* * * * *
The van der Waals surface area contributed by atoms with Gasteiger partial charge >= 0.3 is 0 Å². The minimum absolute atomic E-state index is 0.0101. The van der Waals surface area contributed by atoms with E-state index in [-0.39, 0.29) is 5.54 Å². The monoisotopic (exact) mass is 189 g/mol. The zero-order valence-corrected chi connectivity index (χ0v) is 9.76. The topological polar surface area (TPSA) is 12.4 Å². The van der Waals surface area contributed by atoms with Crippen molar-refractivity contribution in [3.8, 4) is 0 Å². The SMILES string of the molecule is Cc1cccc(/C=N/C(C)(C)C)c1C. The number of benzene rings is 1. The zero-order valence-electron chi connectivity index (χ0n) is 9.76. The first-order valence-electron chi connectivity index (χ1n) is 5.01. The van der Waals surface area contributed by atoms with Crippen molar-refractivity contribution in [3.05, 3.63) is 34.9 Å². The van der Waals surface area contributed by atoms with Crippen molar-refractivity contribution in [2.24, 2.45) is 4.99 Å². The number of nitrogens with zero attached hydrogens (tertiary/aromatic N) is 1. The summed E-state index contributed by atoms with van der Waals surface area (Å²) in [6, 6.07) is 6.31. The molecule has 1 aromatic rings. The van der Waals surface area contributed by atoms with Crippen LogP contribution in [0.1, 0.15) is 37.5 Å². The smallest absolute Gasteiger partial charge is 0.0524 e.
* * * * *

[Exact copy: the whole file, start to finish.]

The van der Waals surface area contributed by atoms with Gasteiger partial charge >= 0.3 is 0 Å². The minimum absolute atomic E-state index is 0.0101. The van der Waals surface area contributed by atoms with E-state index in [-0.39, 0.29) is 5.54 Å². The monoisotopic (exact) mass is 189 g/mol. The zero-order valence-corrected chi connectivity index (χ0v) is 9.76. The topological polar surface area (TPSA) is 12.4 Å². The van der Waals surface area contributed by atoms with Crippen molar-refractivity contribution in [3.8, 4) is 0 Å². The SMILES string of the molecule is Cc1cccc(/C=N/C(C)(C)C)c1C. The number of benzene rings is 1. The zero-order valence-electron chi connectivity index (χ0n) is 9.76. The first-order valence-electron chi connectivity index (χ1n) is 5.01. The van der Waals surface area contributed by atoms with Crippen molar-refractivity contribution in [3.05, 3.63) is 34.9 Å². The van der Waals surface area contributed by atoms with Crippen molar-refractivity contribution in [2.24, 2.45) is 4.99 Å². The number of nitrogens with zero attached hydrogens (tertiary/aromatic N) is 1. The summed E-state index contributed by atoms with van der Waals surface area (Å²) in [6, 6.07) is 6.31. The molecule has 1 aromatic rings. The van der Waals surface area contributed by atoms with Crippen LogP contribution in [0.1, 0.15) is 37.5 Å². The smallest absolute Gasteiger partial charge is 0.0524 e.